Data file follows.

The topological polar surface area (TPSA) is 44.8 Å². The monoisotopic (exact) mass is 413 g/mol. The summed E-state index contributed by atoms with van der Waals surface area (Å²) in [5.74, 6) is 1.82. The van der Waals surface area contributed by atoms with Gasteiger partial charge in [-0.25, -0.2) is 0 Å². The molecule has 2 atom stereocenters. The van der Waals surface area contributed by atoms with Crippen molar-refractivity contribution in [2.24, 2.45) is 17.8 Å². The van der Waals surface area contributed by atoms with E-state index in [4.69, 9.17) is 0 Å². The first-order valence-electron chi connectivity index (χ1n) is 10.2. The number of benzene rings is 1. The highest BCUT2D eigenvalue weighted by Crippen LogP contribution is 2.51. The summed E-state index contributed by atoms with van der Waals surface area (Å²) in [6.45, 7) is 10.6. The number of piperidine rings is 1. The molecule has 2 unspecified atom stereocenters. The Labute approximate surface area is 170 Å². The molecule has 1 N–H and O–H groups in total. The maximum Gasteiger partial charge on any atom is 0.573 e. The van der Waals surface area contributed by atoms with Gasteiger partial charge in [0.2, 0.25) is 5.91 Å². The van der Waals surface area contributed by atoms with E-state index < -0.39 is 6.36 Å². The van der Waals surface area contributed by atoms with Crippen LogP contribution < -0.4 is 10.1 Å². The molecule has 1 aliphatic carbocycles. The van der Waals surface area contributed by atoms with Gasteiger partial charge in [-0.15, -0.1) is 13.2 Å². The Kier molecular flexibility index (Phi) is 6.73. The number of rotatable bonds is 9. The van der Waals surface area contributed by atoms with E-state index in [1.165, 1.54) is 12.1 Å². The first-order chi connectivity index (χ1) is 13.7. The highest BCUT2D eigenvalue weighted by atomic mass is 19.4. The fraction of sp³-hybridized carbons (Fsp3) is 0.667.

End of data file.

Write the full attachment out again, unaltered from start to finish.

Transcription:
The topological polar surface area (TPSA) is 44.8 Å². The monoisotopic (exact) mass is 413 g/mol. The summed E-state index contributed by atoms with van der Waals surface area (Å²) in [5.74, 6) is 1.82. The van der Waals surface area contributed by atoms with Gasteiger partial charge in [-0.25, -0.2) is 0 Å². The molecule has 2 atom stereocenters. The van der Waals surface area contributed by atoms with Crippen molar-refractivity contribution in [2.24, 2.45) is 17.8 Å². The van der Waals surface area contributed by atoms with E-state index in [4.69, 9.17) is 0 Å². The first-order valence-electron chi connectivity index (χ1n) is 10.2. The number of benzene rings is 1. The highest BCUT2D eigenvalue weighted by Crippen LogP contribution is 2.51. The summed E-state index contributed by atoms with van der Waals surface area (Å²) in [6.45, 7) is 10.6. The number of piperidine rings is 1. The molecule has 2 unspecified atom stereocenters. The Labute approximate surface area is 170 Å². The molecule has 1 N–H and O–H groups in total. The maximum Gasteiger partial charge on any atom is 0.573 e. The van der Waals surface area contributed by atoms with Gasteiger partial charge in [0.2, 0.25) is 5.91 Å². The van der Waals surface area contributed by atoms with E-state index < -0.39 is 6.36 Å². The van der Waals surface area contributed by atoms with Crippen LogP contribution < -0.4 is 10.1 Å². The molecule has 1 aliphatic carbocycles. The van der Waals surface area contributed by atoms with Gasteiger partial charge in [-0.15, -0.1) is 13.2 Å². The Kier molecular flexibility index (Phi) is 6.73. The number of rotatable bonds is 9. The van der Waals surface area contributed by atoms with E-state index in [1.165, 1.54) is 12.1 Å². The first-order chi connectivity index (χ1) is 13.7. The highest BCUT2D eigenvalue weighted by atomic mass is 19.4. The fraction of sp³-hybridized carbons (Fsp3) is 0.667.